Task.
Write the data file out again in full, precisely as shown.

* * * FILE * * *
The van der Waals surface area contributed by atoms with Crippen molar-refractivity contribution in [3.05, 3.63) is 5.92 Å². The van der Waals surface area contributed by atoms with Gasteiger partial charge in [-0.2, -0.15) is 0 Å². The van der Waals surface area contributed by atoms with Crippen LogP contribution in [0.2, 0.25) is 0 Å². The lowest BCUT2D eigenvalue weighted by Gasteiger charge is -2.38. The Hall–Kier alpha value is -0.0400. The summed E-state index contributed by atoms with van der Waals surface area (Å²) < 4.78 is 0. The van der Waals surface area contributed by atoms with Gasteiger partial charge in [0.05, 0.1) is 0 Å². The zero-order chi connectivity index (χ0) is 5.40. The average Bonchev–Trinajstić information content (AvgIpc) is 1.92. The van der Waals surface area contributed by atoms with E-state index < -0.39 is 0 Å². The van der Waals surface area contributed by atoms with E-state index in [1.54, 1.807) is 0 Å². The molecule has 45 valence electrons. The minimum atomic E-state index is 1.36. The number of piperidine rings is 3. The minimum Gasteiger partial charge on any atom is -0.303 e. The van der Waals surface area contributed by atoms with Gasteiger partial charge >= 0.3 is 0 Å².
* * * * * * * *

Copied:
The van der Waals surface area contributed by atoms with Crippen molar-refractivity contribution in [3.05, 3.63) is 5.92 Å². The van der Waals surface area contributed by atoms with Gasteiger partial charge in [-0.2, -0.15) is 0 Å². The van der Waals surface area contributed by atoms with Crippen LogP contribution in [0.2, 0.25) is 0 Å². The lowest BCUT2D eigenvalue weighted by Gasteiger charge is -2.38. The Hall–Kier alpha value is -0.0400. The summed E-state index contributed by atoms with van der Waals surface area (Å²) < 4.78 is 0. The van der Waals surface area contributed by atoms with Gasteiger partial charge in [0.05, 0.1) is 0 Å². The zero-order chi connectivity index (χ0) is 5.40. The average Bonchev–Trinajstić information content (AvgIpc) is 1.92. The van der Waals surface area contributed by atoms with E-state index < -0.39 is 0 Å². The van der Waals surface area contributed by atoms with E-state index in [1.54, 1.807) is 0 Å². The molecule has 45 valence electrons. The minimum atomic E-state index is 1.36. The number of piperidine rings is 3. The minimum Gasteiger partial charge on any atom is -0.303 e. The van der Waals surface area contributed by atoms with Gasteiger partial charge >= 0.3 is 0 Å².